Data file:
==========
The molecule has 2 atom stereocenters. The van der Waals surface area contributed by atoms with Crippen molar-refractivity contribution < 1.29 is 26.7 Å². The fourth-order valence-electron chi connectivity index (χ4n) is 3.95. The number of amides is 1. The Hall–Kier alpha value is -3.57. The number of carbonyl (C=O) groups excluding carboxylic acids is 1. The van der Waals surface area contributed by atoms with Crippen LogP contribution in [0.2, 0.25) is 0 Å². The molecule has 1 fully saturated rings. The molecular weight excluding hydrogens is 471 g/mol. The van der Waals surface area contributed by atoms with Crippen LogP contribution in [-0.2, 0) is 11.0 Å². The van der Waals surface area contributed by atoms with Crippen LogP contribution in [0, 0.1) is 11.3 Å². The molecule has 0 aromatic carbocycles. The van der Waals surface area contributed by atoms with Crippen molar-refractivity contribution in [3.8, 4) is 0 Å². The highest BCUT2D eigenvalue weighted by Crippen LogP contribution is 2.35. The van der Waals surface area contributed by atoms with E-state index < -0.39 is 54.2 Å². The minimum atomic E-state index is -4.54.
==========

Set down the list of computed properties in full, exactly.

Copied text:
The molecule has 2 atom stereocenters. The van der Waals surface area contributed by atoms with Crippen molar-refractivity contribution < 1.29 is 26.7 Å². The fourth-order valence-electron chi connectivity index (χ4n) is 3.95. The number of amides is 1. The Hall–Kier alpha value is -3.57. The number of carbonyl (C=O) groups excluding carboxylic acids is 1. The van der Waals surface area contributed by atoms with Crippen LogP contribution in [0.2, 0.25) is 0 Å². The molecule has 1 fully saturated rings. The molecular weight excluding hydrogens is 471 g/mol. The van der Waals surface area contributed by atoms with Crippen LogP contribution in [-0.2, 0) is 11.0 Å². The van der Waals surface area contributed by atoms with Crippen LogP contribution in [0, 0.1) is 11.3 Å². The molecule has 0 aromatic carbocycles. The van der Waals surface area contributed by atoms with Crippen molar-refractivity contribution in [3.8, 4) is 0 Å². The highest BCUT2D eigenvalue weighted by Crippen LogP contribution is 2.35. The van der Waals surface area contributed by atoms with E-state index < -0.39 is 54.2 Å². The minimum atomic E-state index is -4.54.